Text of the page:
17 Dec 2014
Like lots of parents up and down the land, today The Boss and I sat through Mini Minx’s nativity and all 3 minxes’ carol concert. Well, The Boss endured them – he’s not feeling well at all and is varying between looking grey and looking pale.
Maxi’s similar, but has occasional bouts of energy (eg the carol concert). Also, the poor child has been embarrassed by burps that smell of rotten eggs. They really do. Proper fill-the-room-with-stink ones. Wee soul! Whilst I questioned her about how much water she was drinking and whether she was pooing enough, The Boss actually bothered to look in her throat. And instantly recoiled: red, swollen, with yellow pus-filled blisters. Bluerghy tonsillitis (bleurghy – it’s a technical term; a polite form of ‘minging’). No wonder she feels sick, has a cough and is smelly! That’ll be a trip to the GP tomorrow, then, to check whether she needs antibiotics or not.
So, today we joined with the rest of the school community in pooling our germs by sitting amongst the most effective bacterial vectors in the known Universe: small children.
We watched the nursery kids do their nativity play. Mini had a lot of talking to do in her part as the Innkeeper, but surprisingly she seemed shy of the older kids and parents watching her, and could be barely heard. As with other minx nativities, it struck me that the staff had obviously put in tons of effort and time, but many children seemed to stumble through the motions, not enjoying it, enduring it like The Boss was, and not understanding what was going on. Why do we do this every year to our kids? I get that for practising Christians, subjecting small kids to nativity plays is part of teaching them about their religion. But my logical little mind doesn’t really get why we all do it. Yes, yes, children learn lots of skills through taking part, such as being able to speak and sing in front of an audience, it’s a memory test, and it’s a wee introduction to drama. But why is it always the youngest pre-schoolers who’re made to perform whilst we parents coo over them? Perhaps the kids would engage in those new skills a bit more enthusiastically if it was in a setting that they understood or empathised with a bit more, like the older children are given? Like an interpretation of the latest Disney film…? Ah well, though, never again – the youngest minx has taken part in her last nativity. I guess the next nativity I attend and smile at will be for my grandchildren (gulp!)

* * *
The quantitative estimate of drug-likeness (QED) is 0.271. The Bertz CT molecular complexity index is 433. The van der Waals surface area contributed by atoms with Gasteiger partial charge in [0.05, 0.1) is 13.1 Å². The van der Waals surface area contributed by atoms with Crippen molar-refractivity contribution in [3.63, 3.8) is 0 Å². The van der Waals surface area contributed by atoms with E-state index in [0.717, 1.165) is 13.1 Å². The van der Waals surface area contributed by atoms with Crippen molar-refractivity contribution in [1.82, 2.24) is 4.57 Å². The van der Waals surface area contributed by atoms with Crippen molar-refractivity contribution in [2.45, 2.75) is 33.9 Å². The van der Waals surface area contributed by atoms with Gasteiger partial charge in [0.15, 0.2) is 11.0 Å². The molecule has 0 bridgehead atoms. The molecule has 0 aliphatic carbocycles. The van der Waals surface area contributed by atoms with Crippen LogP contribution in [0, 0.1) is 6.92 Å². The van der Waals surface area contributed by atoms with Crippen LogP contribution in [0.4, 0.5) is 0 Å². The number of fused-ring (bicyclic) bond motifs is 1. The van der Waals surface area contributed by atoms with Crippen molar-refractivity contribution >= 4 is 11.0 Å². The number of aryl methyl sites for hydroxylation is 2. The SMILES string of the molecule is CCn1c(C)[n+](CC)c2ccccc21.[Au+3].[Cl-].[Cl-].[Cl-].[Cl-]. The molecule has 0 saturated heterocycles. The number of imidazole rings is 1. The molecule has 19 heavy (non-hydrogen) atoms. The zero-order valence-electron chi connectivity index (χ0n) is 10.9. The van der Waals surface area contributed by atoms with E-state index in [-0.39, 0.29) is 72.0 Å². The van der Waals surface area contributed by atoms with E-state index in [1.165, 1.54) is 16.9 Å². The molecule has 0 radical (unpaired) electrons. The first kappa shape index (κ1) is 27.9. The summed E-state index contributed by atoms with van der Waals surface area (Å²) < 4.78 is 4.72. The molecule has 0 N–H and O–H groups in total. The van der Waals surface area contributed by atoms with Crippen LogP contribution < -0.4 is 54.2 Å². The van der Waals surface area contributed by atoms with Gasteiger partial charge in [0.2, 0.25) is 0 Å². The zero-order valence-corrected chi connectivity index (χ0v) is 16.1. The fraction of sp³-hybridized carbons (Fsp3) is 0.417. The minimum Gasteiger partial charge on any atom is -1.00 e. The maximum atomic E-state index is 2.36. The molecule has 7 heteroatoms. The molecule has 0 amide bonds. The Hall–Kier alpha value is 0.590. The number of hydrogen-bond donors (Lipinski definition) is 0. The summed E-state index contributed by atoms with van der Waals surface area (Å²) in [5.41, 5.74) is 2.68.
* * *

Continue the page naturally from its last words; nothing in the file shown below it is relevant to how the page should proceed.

The carol concert that evening was also lovely. It’s only a small school so all the children fit on the stage at the same time. Maxi tried hard to “engage enthusiastically”, whilst Midi giggled her way through the entire concert with her best friend. Many of the children got to speak a line in front of the audience, saying what they were most looking forward to about Christmas. Both older minxes talked about their Daddy being home for a whole week and seeing their grandparents. Awwww!
The older kids were asked to dress in a Victorian style for the concert. Maxi asked originally for a flat cap, breeches and waistcoat. I poo-pooed that idea and came up with middle partings and scraped back hair, severe dress (school uniform), a bit of tied lace as a kind of collar, another strip of wide lace pinned over the top of a minx head, and a folded over frilly pillowcase tied around the waist to form a sort of apron. It took 5 minutes and was a bit tenuous, but all I could manage without spending money.